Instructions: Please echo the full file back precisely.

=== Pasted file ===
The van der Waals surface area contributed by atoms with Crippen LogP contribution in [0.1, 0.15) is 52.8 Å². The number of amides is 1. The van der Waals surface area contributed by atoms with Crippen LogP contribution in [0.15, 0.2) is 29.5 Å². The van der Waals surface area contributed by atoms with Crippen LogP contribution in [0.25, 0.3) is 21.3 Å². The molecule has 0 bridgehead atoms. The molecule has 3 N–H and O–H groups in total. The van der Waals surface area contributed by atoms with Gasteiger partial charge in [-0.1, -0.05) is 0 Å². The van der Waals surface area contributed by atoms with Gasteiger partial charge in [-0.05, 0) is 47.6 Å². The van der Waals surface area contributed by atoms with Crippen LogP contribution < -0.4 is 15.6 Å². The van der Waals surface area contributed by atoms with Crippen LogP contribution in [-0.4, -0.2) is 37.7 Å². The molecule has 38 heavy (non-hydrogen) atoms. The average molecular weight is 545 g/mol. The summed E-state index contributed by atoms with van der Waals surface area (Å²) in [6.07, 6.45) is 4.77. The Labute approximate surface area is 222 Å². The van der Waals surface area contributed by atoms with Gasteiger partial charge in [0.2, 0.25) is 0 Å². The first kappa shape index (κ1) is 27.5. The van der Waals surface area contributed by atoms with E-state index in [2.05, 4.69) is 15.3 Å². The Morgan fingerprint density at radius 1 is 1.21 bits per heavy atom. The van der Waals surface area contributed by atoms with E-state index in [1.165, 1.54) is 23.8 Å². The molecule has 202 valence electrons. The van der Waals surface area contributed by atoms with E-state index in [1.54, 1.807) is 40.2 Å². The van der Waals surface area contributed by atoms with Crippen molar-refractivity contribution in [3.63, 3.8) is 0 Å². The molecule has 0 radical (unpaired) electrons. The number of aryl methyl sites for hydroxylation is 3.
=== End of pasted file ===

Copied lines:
The van der Waals surface area contributed by atoms with Crippen LogP contribution in [0.1, 0.15) is 52.8 Å². The number of amides is 1. The van der Waals surface area contributed by atoms with Crippen LogP contribution in [0.15, 0.2) is 29.5 Å². The van der Waals surface area contributed by atoms with Crippen LogP contribution in [0.25, 0.3) is 21.3 Å². The molecule has 0 bridgehead atoms. The molecule has 3 N–H and O–H groups in total. The van der Waals surface area contributed by atoms with Gasteiger partial charge in [-0.1, -0.05) is 0 Å². The van der Waals surface area contributed by atoms with Gasteiger partial charge in [-0.05, 0) is 47.6 Å². The van der Waals surface area contributed by atoms with Crippen LogP contribution < -0.4 is 15.6 Å². The van der Waals surface area contributed by atoms with Crippen LogP contribution in [-0.4, -0.2) is 37.7 Å². The molecule has 38 heavy (non-hydrogen) atoms. The average molecular weight is 545 g/mol. The summed E-state index contributed by atoms with van der Waals surface area (Å²) in [6.07, 6.45) is 4.77. The Labute approximate surface area is 222 Å². The van der Waals surface area contributed by atoms with Gasteiger partial charge in [0.2, 0.25) is 0 Å². The first kappa shape index (κ1) is 27.5. The van der Waals surface area contributed by atoms with E-state index in [2.05, 4.69) is 15.3 Å². The Morgan fingerprint density at radius 1 is 1.21 bits per heavy atom. The van der Waals surface area contributed by atoms with E-state index in [1.165, 1.54) is 23.8 Å². The molecule has 202 valence electrons. The van der Waals surface area contributed by atoms with E-state index in [1.54, 1.807) is 40.2 Å². The van der Waals surface area contributed by atoms with Crippen molar-refractivity contribution in [3.63, 3.8) is 0 Å². The molecule has 0 radical (unpaired) electrons. The number of aryl methyl sites for hydroxylation is 3.